An exhibition showing an alternative to fashion's wasteful ways opens at Willow Gallery this week as part of Sustainable Backyards month.
Artist Debra Laraman says her work around eco-fashion over the past eight years was the inspiration.
"What I'm trying to do through it is raise awareness so that people start to think twice about their fashion purchases and how they consume," she says.
The head of creative art and design at Waiariki Institute of Technology in Rotorua says eco-fashion doesn't just mean a hippie vibe and hemp fabrics.
"It can still be a high fashion garment and it doesn't have to cost a fortune," she says.
"What I try and do is to show people that actually even if you've got no sewing skills whatsoever, you can still engage in this and create your own garments at a fraction of the cost and you can probably make some changes to the environmental and social impact that clothing has."
Debra says the fashion industry is not only the second-largest trade in the world after food, it's also the second-most polluting.
"If we can start to sort that out, we'll sort out a lot of other problems," she says.
"I've done research with [local] op-shops and the op-shops are telling me that between 50 and 90 per cent of what is donated to op-shops is unsaleable."
She says the Salvation Army op-shop in Dunedin is the only one that's admitted its landfill costs -- a whopping $8000 in one six-month period.
"Other shops are shipping it offshore and giving it to Tonga or Papua New Guinea, and they might not even be needing the product, [it] might not fit, might not be suitable. So it's a huge problem."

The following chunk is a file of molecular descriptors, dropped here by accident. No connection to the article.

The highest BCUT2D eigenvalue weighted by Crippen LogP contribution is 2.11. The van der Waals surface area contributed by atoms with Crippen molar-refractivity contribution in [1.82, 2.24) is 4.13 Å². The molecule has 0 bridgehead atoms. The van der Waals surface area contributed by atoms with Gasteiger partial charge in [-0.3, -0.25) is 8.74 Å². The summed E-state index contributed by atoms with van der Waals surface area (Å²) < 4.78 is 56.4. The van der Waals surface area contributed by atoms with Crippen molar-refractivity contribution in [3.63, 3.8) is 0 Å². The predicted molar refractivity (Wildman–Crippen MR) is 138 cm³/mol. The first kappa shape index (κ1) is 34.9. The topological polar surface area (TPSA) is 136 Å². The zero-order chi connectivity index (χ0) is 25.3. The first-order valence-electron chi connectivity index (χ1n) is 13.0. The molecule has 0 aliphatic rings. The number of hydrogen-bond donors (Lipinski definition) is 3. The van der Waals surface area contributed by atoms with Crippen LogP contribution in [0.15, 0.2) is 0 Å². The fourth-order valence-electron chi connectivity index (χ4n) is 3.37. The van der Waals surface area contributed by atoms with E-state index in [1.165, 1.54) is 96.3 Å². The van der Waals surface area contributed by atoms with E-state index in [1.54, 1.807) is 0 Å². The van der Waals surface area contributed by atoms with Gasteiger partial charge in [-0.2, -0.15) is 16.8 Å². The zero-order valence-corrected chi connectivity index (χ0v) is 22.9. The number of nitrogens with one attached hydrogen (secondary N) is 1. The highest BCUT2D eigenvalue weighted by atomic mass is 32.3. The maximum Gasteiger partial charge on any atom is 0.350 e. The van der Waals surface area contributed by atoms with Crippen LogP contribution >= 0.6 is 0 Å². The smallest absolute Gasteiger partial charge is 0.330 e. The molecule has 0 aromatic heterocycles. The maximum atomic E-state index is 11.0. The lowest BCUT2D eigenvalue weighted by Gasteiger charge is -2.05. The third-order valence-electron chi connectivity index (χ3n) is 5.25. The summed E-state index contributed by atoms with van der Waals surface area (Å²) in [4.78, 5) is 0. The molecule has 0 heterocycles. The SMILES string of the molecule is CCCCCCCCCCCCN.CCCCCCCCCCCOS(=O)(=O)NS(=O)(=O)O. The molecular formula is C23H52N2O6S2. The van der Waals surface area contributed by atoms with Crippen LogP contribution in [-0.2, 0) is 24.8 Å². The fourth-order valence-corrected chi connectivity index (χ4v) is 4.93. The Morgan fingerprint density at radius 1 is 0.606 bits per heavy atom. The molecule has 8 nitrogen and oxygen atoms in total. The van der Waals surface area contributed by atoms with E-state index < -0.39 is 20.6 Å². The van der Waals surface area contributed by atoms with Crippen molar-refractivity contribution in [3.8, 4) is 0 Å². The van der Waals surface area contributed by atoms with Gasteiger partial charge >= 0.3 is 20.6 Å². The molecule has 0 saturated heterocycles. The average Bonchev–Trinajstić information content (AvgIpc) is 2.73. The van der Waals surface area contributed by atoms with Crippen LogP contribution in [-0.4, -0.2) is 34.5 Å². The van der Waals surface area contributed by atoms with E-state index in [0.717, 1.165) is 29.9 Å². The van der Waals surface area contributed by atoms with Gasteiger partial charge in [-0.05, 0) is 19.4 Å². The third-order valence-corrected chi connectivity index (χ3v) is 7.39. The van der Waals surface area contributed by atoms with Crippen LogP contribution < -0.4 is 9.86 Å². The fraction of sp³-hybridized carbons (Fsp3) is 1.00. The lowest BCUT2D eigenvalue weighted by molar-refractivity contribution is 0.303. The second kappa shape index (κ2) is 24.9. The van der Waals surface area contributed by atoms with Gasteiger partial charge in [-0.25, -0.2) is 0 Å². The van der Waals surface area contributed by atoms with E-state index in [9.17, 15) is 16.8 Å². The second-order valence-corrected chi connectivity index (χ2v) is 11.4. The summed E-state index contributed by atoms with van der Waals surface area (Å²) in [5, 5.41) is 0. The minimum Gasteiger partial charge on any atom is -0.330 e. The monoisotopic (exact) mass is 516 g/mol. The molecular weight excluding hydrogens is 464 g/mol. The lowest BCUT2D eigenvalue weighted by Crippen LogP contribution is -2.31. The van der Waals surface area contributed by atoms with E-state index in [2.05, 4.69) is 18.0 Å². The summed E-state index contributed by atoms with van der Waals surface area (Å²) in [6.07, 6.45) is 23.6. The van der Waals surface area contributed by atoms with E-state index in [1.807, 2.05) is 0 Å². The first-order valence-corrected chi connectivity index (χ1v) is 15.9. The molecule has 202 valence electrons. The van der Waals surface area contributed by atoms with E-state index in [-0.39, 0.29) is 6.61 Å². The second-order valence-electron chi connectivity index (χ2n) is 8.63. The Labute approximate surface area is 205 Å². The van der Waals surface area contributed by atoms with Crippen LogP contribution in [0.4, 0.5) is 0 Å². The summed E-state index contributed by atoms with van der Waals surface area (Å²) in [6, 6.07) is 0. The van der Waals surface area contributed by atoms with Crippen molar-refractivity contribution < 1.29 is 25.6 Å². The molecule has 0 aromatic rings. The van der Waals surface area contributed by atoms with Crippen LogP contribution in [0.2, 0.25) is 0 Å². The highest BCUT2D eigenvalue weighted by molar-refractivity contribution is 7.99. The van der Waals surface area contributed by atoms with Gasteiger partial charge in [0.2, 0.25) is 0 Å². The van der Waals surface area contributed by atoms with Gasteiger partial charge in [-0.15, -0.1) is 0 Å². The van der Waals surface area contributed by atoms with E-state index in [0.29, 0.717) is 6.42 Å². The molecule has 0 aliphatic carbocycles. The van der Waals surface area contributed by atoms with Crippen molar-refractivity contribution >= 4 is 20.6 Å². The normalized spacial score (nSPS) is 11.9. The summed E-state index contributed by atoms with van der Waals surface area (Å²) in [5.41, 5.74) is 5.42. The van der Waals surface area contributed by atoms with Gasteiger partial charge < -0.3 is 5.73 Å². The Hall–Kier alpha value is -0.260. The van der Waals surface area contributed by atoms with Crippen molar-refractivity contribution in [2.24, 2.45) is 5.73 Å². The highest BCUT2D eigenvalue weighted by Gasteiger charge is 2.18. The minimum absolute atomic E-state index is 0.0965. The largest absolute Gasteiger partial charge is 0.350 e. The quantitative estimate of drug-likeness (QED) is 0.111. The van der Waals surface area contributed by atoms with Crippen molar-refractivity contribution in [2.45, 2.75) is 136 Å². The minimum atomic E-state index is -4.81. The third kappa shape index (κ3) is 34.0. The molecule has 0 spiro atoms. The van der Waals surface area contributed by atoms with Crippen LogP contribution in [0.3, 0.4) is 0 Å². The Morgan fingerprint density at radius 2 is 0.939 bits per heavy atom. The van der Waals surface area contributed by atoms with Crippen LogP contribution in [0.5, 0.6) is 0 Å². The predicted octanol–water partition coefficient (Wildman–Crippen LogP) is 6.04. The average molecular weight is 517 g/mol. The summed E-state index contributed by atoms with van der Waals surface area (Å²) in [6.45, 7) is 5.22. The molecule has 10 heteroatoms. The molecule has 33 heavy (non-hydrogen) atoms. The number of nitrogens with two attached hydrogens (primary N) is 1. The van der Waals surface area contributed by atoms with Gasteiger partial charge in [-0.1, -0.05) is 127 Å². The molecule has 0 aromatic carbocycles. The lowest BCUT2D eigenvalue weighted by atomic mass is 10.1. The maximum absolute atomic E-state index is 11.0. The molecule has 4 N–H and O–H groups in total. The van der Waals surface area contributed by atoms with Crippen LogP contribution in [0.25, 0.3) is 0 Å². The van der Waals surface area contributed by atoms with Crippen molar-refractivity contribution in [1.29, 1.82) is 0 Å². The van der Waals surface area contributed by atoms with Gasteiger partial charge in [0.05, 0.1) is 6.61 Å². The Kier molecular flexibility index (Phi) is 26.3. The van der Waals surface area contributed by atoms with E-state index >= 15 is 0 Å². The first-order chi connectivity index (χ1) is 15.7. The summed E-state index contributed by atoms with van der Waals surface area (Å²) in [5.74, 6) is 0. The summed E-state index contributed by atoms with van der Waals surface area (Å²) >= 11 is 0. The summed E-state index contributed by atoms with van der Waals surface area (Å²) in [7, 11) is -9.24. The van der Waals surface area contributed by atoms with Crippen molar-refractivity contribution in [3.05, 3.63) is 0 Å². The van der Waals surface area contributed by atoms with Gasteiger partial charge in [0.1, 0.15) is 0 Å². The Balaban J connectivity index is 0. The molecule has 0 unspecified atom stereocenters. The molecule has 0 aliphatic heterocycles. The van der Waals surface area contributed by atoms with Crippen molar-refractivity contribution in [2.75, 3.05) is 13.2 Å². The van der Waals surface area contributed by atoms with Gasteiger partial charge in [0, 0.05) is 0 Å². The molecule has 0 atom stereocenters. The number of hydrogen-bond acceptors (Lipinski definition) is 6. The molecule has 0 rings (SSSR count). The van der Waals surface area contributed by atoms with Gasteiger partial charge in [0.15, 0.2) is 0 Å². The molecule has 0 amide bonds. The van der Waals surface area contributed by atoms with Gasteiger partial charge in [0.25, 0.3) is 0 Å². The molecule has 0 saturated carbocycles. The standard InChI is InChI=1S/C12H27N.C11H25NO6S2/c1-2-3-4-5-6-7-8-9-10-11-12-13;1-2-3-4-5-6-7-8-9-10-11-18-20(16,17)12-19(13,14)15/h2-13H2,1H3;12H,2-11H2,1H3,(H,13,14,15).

She says her exhibition is about alternatives to landfill and gives examples of what to do with that worn-out garment an op-shop wouldn't take.
"I've taken a lot of the product that they can't sell, that they biff, and I've turned that into new product. And really the methods I've used are so easy that I can teach anyone to do it," she says.
Her exhibition includes a range of garments.
"The collections are sort of like themes. So I have one area where I've looked at eco-dyeing, so the garments that are in there are wool, so natural fibres, and they've only been dyed using the leaves that I've collected off my property," Debra says. "And then I've got another section there where I've transformed T-shirts, so you can transform T-shirts into a couple of garments. I'm not putting a lot of my menswear stuff in there, but there are some items that are menswear to womenswear."
The third section is craft, or "slow fashion" as Debra describes it.
She hopes her exhibition will inspire people to reconsider their wardrobe choices.
"I'm hoping that they'll go through and at least maybe come away with some other ideas too, and think that they could do things," she says. "You know, rethink that purchase, and also if you're throwing it away, think about that. Or think about whether or not you'd like to go and learn to make stuff."
Debra says neither she, nor the exhibition, are perfect examples of sustainability.
"I'm not an activist on sustainability, you know I try to raise awareness, but I would never say that I am that ideal person. That's not what I'm saying at all, I'm saying 'hey, there's some issues here and there's some alternatives here', and if we can start thinking about that, that's a really good thing," she says.
"But I'm not putting myself out there as the perfect model. And that's why I've not called it eco-fashion, I've called it 'An alternative approach'.
"I'm just saying this is another option, another way."
- RD4: An Alternative Approach joins a pop art and contemporary Maori art exhibition by BSW Warbrick at Creative Tauranga, on Willow St, until March 26.